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Eldridge Cleaver: Another Look By: Peter Collier
FrontPageMagazine.com | Monday, June 01, 1998


When I heard over the radio that Eldridge Cleaver had died, I wondered to myself, as many no doubt had who knew about his born again Christianity, if this was the last stop on his curious pilgrimage. I also thought back to that afternoon in 1967 when he walked into the offices of Ramparts magazine which had in effect sponsored his release from prison, took a look around as if casing the joint, and deadpanned, "Is this where they're making the revolution?"

I had recently come to work at Ramparts myself. For weeks I had been hearing about this authentic voice, soon to be our authentic voice, from the black underworld; this poet of rape who had the audacity to claim that this crime for which he had done hard time was actually a legitimate insurrectionary act. His prison essays were one of the first literary manifestations of black power, one of the first unveilings of that quintessentially '60s notion that all prisoners are political prisoners. In the isolation of his prison cell, Eldridge had psyched out the zeitgeist more adroitly than most of us on the outside. He saw we were entering an era when someone like himself could not only blame America for his crime, but also plausibly claim that he had been washed clean of his guilt by the blood of the Vietnamese. But while the voice was the voice of Eldridge, I'd heard that the hand that wrote Soul on Ice had been held by more than one white editor.

As Eldridge looked around the Ramparts office on that days thirty-odd years ago (and very odd some of those years have been), I noticed his eyes-a striking green, and so hooded that they seemed embedded in epicanthic folds. He let his glance linger languorously on surfaces that would have seemed ordinary to anyone except a man who'd been looking at objects of monochromatic sameness for countless days behind bars. Then he turned and walked down the hall. The gait was not the cantilevered swagger of the black hipster. It was slower and more deliberate, a walk developed over years of doing the prison exercise-yard passegiata.

Eldridge was something of an anomaly at Ramparts. The rest of us were earnest white revolutionaries mixing journalism and a deepening activism to wage war by other means against the government. Eldridge talked the same talk but he walked that different walk. The look on his face as he listened to our bull sessions-an ironic, impassive face that didn't show emotion easily-carried the charge that this was kid's stuff. Yet he was our noble savage, a radical celebrity who increased our clout. He was by nature a conversational counter puncher, but he could do the black revolutionary schtick with the best of them and had an ability that most other black revolutionaries didn't to get under the white skin. Not long after he arrived at Ramparts, a suspicious-looking box addressed to him arrived in the mail. Thinking that it might be a bomb, we got Don Duncan, a former green beret who was on our staff and who theoretically had some knowledge of demolitions, to open it. After much huffing and puffing, the lid came off. Inside the box was nothing more dangerous than a coil of dogshit nesting in a bed of excelsior. The rest of us were in a tizzy of revolutionary outrage; Eldridge just laughed at the "racist dog" who'd sent it.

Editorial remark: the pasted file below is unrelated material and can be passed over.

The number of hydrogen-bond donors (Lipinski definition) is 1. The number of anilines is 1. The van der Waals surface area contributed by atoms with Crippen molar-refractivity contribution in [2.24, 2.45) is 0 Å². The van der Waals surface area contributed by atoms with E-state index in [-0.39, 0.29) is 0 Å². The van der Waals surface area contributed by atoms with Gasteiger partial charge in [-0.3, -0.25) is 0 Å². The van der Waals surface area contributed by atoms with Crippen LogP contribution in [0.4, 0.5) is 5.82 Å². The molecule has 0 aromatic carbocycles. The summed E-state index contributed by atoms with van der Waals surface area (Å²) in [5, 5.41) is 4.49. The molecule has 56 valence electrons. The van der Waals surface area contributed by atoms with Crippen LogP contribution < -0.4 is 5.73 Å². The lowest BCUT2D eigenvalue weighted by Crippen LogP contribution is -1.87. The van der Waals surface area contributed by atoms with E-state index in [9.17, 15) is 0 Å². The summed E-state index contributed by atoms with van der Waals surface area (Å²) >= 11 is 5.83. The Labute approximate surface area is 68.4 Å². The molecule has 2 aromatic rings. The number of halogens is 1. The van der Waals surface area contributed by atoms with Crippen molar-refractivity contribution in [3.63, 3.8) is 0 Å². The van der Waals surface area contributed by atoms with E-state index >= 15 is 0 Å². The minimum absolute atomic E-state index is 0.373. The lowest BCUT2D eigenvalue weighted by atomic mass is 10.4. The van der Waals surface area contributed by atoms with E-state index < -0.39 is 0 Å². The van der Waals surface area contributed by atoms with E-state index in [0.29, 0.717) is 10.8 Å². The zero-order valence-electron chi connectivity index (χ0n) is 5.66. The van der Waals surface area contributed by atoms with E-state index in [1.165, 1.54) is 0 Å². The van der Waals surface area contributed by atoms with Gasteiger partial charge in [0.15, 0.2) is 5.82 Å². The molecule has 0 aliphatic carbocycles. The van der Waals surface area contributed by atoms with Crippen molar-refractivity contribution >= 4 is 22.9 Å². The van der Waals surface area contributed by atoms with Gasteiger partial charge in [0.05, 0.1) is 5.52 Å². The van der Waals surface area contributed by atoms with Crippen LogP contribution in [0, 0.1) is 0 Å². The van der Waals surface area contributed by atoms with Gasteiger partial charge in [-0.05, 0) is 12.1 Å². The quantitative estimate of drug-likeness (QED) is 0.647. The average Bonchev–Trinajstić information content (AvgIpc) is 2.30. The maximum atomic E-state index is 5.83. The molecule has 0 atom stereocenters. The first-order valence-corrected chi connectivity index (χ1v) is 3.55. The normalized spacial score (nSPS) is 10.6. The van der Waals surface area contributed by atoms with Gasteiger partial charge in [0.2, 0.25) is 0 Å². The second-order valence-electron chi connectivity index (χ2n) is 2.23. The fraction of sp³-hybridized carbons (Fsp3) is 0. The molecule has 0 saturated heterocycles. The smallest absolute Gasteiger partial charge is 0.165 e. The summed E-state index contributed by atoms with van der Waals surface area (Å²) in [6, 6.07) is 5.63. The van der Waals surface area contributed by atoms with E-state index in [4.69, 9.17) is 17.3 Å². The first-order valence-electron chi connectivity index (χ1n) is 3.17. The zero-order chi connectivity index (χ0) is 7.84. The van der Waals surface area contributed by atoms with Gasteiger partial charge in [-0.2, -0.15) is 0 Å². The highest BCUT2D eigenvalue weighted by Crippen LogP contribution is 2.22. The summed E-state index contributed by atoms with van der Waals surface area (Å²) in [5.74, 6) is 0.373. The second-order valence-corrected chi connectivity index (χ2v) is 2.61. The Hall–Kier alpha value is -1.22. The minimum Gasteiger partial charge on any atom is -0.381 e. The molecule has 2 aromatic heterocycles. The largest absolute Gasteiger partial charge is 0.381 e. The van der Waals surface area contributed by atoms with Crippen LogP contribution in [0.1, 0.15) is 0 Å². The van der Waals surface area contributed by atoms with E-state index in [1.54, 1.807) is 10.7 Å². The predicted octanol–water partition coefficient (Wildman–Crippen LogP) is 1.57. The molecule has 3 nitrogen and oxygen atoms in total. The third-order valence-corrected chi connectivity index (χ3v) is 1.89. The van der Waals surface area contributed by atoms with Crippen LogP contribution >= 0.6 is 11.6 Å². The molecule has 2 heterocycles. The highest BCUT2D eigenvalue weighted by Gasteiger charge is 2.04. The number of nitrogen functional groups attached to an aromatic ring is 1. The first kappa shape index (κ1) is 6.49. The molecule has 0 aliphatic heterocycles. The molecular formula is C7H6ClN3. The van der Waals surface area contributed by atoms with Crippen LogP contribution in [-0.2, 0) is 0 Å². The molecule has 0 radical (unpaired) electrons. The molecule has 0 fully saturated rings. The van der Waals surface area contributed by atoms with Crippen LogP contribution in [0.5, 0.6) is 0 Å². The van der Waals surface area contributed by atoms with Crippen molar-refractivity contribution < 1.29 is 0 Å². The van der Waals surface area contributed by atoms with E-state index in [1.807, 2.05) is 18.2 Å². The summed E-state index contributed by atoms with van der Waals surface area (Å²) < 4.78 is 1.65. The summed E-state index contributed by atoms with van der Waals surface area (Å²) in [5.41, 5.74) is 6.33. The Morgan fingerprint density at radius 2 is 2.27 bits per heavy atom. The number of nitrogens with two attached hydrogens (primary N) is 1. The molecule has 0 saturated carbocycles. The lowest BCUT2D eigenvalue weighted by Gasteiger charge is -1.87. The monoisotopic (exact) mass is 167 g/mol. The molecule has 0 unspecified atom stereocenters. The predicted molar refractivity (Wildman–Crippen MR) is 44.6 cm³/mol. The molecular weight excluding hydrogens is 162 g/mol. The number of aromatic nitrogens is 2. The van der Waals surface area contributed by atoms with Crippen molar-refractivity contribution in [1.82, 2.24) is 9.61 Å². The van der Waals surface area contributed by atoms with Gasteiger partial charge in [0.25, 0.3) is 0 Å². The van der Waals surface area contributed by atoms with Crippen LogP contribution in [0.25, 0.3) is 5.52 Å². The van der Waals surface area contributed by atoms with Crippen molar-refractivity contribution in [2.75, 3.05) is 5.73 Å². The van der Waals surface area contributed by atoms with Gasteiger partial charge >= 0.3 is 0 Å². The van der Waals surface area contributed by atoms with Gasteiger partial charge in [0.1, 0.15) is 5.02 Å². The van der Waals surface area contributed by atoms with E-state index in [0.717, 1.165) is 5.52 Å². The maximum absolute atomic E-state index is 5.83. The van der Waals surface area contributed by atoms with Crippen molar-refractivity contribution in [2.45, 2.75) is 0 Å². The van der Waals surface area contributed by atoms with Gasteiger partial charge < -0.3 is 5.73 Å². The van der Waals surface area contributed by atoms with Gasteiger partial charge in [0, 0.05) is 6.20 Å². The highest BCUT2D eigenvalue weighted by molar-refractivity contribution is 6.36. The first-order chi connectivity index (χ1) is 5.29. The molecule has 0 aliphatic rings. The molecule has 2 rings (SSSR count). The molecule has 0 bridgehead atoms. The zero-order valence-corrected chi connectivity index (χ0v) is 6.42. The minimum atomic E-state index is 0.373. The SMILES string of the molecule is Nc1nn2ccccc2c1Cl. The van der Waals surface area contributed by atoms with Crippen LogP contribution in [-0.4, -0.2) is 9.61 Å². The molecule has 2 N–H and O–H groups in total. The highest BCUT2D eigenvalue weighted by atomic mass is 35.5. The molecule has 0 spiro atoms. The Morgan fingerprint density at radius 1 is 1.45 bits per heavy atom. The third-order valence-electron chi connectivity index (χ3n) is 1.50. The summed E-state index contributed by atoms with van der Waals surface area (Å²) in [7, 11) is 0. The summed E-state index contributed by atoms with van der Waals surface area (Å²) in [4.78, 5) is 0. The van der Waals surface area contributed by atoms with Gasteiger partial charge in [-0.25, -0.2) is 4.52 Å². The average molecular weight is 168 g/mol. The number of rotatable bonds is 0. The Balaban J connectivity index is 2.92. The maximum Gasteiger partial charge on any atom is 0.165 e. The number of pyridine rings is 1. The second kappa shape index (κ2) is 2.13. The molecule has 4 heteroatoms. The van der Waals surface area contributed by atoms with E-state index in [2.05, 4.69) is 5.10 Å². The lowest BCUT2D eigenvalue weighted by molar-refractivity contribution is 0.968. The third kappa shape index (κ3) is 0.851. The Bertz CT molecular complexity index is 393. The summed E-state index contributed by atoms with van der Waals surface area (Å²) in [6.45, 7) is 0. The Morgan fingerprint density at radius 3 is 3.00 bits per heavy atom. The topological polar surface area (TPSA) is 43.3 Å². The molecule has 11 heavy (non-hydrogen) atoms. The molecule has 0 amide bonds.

Cleaver liked the dope and hedonism and sex-especially sex-that was the Musak of the Movement. Despite or given the perversity of the time, because of his background, he was catnip to lefty women. (I remember coming into the office one Saturday afternoon and thinking it was deserted until I heard a noise, and Eldridge emerged from an area where we kept a cot, along with a knockout blonde deb who volunteered for us and who was now rearranging herself like a hen after the rooster is through.) He also cut something of a swathe through San Francisco's radical chic circles. I heard that he was invited to a party honoring James Baldwin. He had, of course, attacked Baldwin parricidally in his writings, just as Baldwin had once similarly attacked Richard Wright. But when he saw Baldwin at this party, so it was said, Eldridge bear-hugged him and gave him a solid French kiss.

He was a master at upping the ante-that sky's-the-limit rhetoric that became the lingua franca of the Movement. I remember in one casual conversation saying something derogatory about Stalin's crimes, whereupon Eldridge fixed me with one of those gelid stares that made white radicals cringe. "Whatchu talking about, man?" he said. "More people got killed trampling each other to get a look at that brother's body at his funeral than were killed in any damned purges!"

He never seemed really at ease at Ramparts and his literary output was neglible. It always seemed to me that wasn't until he met Huey Newton a couple of months after getting out of prison that Cleaver really found his niche. When he became a Panther, it was the equivalent of a free-agent superstar signing with a superteam. At the time I always wondered why Eldridge, to me a much more impressive figure, became a follower of Newton. But I understood later on when it was revealed that far from being a shrill voiced theoretician giving brain dwarfing hour-long Castroite rants, Huey was actually a black Scarface running drugs and women in Oakland and beating and even murdering whoever got in the way. Eldridge had seen people like Newton in heavy lock-up where they ruled over other prisoners by their violence, mesmerism, and homemade existentialism, and by a nihilistic willingness to die for their power. He had seen prison gangs take over the joint and realized that Huey, acting with the help of the white left, had put together such an organization on the outside. Eldridge knew he had only gotten away with rape; Huey had gotten away with murder